In October 2015, the National Institutes of Health declared its intent to increase research on ME/CFS. The NIH Clinical Center was to study individuals with ME/CFS, and the National Institute of Neurological Disorders and Stroke would lead the Trans-NIH ME/CFS Research Working Group as part of a multi-institute research effort.[182]

Notable cases edit

In 1989, The Golden Girls (1985–1992) featured chronic fatigue syndrome in a two-episode arc, "Sick and Tired: Part 1" and "Part 2", in which protagonist Dorothy Zbornak, portrayed by Bea Arthur, after a lengthy battle with her doctors in an effort to find a diagnosis for her symptoms, is finally diagnosed with CFS.[183] American author Ann Bannon had CFS.[184] Laura Hillenbrand, author of the popular book Seabiscuit, has struggled with CFS since age 19.[185][186]

Research edit

Graph of CFS papers published by year:
  Papers mentioning ME or CFS
  Papers whose title mentions ME/CFS

Current research into ME/CFS may lead to a better understanding of the disease's causes, biomarkers to aid in diagnosis, and treatments to relieve symptoms.[2]: 10  The emergence of long COVID has sparked increased interest in ME/CFS, as the two conditions may share pathology, and a treatment for one may treat the other.[187]

Causes edit

Recent research suggests dysfunction in many biological processes. These changes may share a common cause, but the true relationship between them is currently unknown. Metabolic areas of interest include disruptions in amino acid metabolism, the TCA cycle, ATP synthesis, and potentially increased lipid metabolism. Other research has investigated immune dysregulation and its potential connections to mitochondrial dysfunction. Autoimmunity has been proposed as a cause, but evidence is scant. People with ME/CFS may have abnormal gut microbiota, which has been proposed to affect mitochondria or nervous system function.[188]

Several small studies have investigated the genetics of ME/CFS, but none of their findings have been replicated.[189] A larger study, DecodeME, is currently underway in the United Kingdom.[190]

Treatments edit

Various drug treatments for ME/CFS are being explored. The types of drugs under investigation often target the nervous system, the immune system or autoimmunity, or pain directly. More recently, there has been a growing interest in drugs targeting energy metabolism.[191]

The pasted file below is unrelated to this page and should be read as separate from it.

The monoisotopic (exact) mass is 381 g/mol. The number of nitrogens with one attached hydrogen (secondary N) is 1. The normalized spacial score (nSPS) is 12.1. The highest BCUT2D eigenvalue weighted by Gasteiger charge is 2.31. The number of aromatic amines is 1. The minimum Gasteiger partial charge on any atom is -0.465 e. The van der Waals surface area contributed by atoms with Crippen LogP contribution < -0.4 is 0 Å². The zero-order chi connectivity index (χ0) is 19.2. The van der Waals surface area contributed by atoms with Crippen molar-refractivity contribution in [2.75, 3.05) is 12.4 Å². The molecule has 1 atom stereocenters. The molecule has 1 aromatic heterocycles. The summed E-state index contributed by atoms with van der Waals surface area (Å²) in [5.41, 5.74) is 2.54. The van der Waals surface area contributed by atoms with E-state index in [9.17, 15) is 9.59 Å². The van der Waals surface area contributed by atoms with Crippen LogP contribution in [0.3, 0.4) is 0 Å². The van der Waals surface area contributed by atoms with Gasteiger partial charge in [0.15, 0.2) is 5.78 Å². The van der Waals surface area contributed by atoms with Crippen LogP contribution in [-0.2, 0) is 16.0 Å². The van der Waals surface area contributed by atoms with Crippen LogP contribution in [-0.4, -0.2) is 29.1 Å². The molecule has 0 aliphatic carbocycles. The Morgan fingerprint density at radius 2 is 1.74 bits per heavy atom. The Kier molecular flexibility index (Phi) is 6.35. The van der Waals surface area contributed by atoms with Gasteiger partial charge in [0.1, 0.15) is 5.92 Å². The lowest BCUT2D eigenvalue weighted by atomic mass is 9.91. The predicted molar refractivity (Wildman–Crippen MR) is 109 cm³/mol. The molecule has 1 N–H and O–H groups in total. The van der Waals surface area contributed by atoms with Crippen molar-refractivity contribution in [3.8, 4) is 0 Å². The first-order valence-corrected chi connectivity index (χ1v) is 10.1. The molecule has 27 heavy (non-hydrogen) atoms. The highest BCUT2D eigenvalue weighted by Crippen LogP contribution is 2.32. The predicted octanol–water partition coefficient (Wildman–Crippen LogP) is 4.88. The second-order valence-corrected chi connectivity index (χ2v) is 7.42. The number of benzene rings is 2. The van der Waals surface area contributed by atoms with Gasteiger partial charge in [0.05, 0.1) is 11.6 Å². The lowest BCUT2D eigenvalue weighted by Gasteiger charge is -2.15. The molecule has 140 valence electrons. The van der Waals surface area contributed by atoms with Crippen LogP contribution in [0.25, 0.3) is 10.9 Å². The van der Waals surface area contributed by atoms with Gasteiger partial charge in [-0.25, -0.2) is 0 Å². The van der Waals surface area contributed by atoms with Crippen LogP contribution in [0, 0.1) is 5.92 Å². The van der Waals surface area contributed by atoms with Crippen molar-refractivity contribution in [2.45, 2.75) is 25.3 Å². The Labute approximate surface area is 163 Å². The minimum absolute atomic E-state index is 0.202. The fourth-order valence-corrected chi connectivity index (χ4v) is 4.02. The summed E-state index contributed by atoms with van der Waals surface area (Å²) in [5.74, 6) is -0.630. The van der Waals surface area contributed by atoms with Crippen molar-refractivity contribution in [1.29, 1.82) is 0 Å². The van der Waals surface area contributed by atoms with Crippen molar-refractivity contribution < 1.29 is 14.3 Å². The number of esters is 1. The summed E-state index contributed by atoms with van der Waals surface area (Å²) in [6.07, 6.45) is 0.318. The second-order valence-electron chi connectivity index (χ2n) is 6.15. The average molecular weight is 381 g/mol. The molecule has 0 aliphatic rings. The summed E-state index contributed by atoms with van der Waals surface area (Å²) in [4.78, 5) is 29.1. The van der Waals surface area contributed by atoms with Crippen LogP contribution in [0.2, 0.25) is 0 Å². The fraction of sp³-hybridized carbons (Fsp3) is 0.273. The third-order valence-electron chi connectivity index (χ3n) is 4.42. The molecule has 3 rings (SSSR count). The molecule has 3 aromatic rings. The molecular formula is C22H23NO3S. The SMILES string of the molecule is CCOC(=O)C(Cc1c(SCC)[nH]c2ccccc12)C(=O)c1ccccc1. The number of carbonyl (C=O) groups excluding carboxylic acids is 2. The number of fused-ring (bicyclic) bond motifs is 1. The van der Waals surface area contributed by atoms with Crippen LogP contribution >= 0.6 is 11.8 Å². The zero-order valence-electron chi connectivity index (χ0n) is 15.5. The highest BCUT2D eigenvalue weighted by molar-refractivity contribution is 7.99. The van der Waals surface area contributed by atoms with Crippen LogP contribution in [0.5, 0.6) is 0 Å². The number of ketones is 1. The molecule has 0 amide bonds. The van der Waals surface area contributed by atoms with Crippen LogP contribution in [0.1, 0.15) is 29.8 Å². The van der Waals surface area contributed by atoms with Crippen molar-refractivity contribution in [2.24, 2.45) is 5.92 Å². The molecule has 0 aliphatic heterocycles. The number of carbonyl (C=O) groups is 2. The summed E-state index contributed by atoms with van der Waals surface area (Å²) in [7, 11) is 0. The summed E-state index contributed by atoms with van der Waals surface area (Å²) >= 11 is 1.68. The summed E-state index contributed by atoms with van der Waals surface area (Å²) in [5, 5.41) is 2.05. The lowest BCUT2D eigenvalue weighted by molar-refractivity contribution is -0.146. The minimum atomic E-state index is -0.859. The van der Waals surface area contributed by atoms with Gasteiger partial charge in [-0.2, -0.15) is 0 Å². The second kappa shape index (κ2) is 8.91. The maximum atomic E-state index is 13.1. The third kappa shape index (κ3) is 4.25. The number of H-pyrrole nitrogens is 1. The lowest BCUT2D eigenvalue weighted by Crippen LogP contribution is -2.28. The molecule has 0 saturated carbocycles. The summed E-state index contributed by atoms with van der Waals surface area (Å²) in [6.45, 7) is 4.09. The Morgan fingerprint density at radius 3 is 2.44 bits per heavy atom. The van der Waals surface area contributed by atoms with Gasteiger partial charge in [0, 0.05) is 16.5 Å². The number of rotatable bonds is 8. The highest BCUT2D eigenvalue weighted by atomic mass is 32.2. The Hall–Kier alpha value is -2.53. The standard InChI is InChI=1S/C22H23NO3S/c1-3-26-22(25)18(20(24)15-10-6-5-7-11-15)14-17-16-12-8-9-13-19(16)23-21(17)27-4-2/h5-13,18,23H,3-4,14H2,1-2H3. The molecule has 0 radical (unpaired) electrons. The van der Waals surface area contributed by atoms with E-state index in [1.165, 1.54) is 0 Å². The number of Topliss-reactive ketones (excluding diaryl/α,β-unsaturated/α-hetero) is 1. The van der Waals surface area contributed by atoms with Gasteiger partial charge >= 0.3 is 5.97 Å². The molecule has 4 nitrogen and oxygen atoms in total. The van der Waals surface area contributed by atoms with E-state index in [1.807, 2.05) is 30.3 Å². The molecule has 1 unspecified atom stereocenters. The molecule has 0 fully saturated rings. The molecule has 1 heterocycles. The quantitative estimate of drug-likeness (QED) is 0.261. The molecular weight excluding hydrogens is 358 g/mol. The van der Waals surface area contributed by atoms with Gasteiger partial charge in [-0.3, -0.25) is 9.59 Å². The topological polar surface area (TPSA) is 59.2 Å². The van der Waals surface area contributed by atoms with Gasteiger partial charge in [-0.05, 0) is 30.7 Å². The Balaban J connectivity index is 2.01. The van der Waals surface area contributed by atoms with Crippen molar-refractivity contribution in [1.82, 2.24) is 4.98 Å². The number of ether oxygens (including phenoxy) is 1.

Drugs targetting the immune system include rintatolimod.[191] Low-dose naltrexone, which works against neuro-inflammation, is being studied as of 2023.[192] Rituximab, a drug that depletes B cells, was studied and found to be ineffective.[188] Other options targetting auto-immunity are immune absorption, whereby a large set of (auto)antibodies is removed from the blood.[191]

Biomarkers edit

Many biomarkers for ME/CFS have been proposed based on research findings. But due to the use of a number of case definitions in research, some of which are non-specific such as the Sharpe ("Oxford") and Fukuda ("old CDC") definitions, no biomarkers have been widely validated or broadly clinically implemented.[188] Proposed markers include electrical measurements of blood cells and a combination of immune cell death rate and function.[192]

Challenges edit

ME/CFS affects multiple bodily systems, varies widely in severity, and fluctuates over time, creating heterogeneity within patient groups and making it very difficult to identify a singular cause. This variation may also cause treatments that are effective for some to have no effect or a negative effect in others.[192] Dividing people with ME/CFS into subtypes may help manage this heterogeneity.[188]

The existence of multiple diagnostic criteria, and variations in how scientists apply them, complicate comparisons between studies.[2]: 53 [188] Some definitions, like the Oxford and Fukuda criteria, may fail to distinguish between chronic fatigue in general and ME/CFS, which requires PEM in modern definitions.[188] Definitions also vary in which co-occurring conditions preclude a diagnosis of ME/CFS.[2]: 52